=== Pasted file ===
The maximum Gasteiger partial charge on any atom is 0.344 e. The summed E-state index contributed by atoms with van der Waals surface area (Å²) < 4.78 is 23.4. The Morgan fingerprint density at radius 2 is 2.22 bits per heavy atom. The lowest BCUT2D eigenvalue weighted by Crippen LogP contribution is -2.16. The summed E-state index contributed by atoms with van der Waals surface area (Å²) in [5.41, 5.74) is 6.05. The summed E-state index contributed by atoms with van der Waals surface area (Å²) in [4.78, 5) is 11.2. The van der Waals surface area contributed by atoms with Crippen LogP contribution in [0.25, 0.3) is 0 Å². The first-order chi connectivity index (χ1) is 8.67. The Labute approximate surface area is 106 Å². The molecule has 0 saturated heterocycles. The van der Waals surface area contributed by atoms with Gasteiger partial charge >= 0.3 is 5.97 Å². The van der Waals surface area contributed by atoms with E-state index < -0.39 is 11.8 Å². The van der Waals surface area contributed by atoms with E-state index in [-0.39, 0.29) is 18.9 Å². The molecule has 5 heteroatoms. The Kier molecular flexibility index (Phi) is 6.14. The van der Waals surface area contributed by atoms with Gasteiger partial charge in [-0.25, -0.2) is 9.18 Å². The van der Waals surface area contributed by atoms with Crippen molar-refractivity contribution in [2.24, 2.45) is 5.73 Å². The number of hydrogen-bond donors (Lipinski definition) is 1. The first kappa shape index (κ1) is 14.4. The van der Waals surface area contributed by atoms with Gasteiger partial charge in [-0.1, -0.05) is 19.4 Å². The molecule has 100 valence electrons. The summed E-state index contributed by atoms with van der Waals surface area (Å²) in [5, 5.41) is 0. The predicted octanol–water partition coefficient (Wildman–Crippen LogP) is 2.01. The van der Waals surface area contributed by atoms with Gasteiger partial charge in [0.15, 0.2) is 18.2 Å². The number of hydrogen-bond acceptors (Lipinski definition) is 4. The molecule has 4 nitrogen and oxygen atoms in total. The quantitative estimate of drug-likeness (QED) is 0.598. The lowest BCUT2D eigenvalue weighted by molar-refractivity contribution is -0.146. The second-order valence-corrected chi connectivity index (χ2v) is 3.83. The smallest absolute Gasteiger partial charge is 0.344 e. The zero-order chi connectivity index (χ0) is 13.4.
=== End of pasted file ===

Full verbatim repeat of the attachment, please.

The maximum Gasteiger partial charge on any atom is 0.344 e. The summed E-state index contributed by atoms with van der Waals surface area (Å²) < 4.78 is 23.4. The Morgan fingerprint density at radius 2 is 2.22 bits per heavy atom. The lowest BCUT2D eigenvalue weighted by Crippen LogP contribution is -2.16. The summed E-state index contributed by atoms with van der Waals surface area (Å²) in [5.41, 5.74) is 6.05. The summed E-state index contributed by atoms with van der Waals surface area (Å²) in [4.78, 5) is 11.2. The van der Waals surface area contributed by atoms with Crippen LogP contribution in [0.25, 0.3) is 0 Å². The first-order chi connectivity index (χ1) is 8.67. The Labute approximate surface area is 106 Å². The molecule has 0 saturated heterocycles. The van der Waals surface area contributed by atoms with Gasteiger partial charge >= 0.3 is 5.97 Å². The van der Waals surface area contributed by atoms with E-state index < -0.39 is 11.8 Å². The van der Waals surface area contributed by atoms with E-state index in [-0.39, 0.29) is 18.9 Å². The molecule has 5 heteroatoms. The Kier molecular flexibility index (Phi) is 6.14. The van der Waals surface area contributed by atoms with Gasteiger partial charge in [-0.25, -0.2) is 9.18 Å². The van der Waals surface area contributed by atoms with Crippen molar-refractivity contribution in [2.24, 2.45) is 5.73 Å². The number of hydrogen-bond donors (Lipinski definition) is 1. The first kappa shape index (κ1) is 14.4. The van der Waals surface area contributed by atoms with Gasteiger partial charge in [-0.1, -0.05) is 19.4 Å². The molecule has 100 valence electrons. The summed E-state index contributed by atoms with van der Waals surface area (Å²) in [5, 5.41) is 0. The predicted octanol–water partition coefficient (Wildman–Crippen LogP) is 2.01. The van der Waals surface area contributed by atoms with Gasteiger partial charge in [0.15, 0.2) is 18.2 Å². The number of hydrogen-bond acceptors (Lipinski definition) is 4. The molecule has 4 nitrogen and oxygen atoms in total. The quantitative estimate of drug-likeness (QED) is 0.598. The lowest BCUT2D eigenvalue weighted by molar-refractivity contribution is -0.146. The second-order valence-corrected chi connectivity index (χ2v) is 3.83. The smallest absolute Gasteiger partial charge is 0.344 e. The zero-order chi connectivity index (χ0) is 13.4.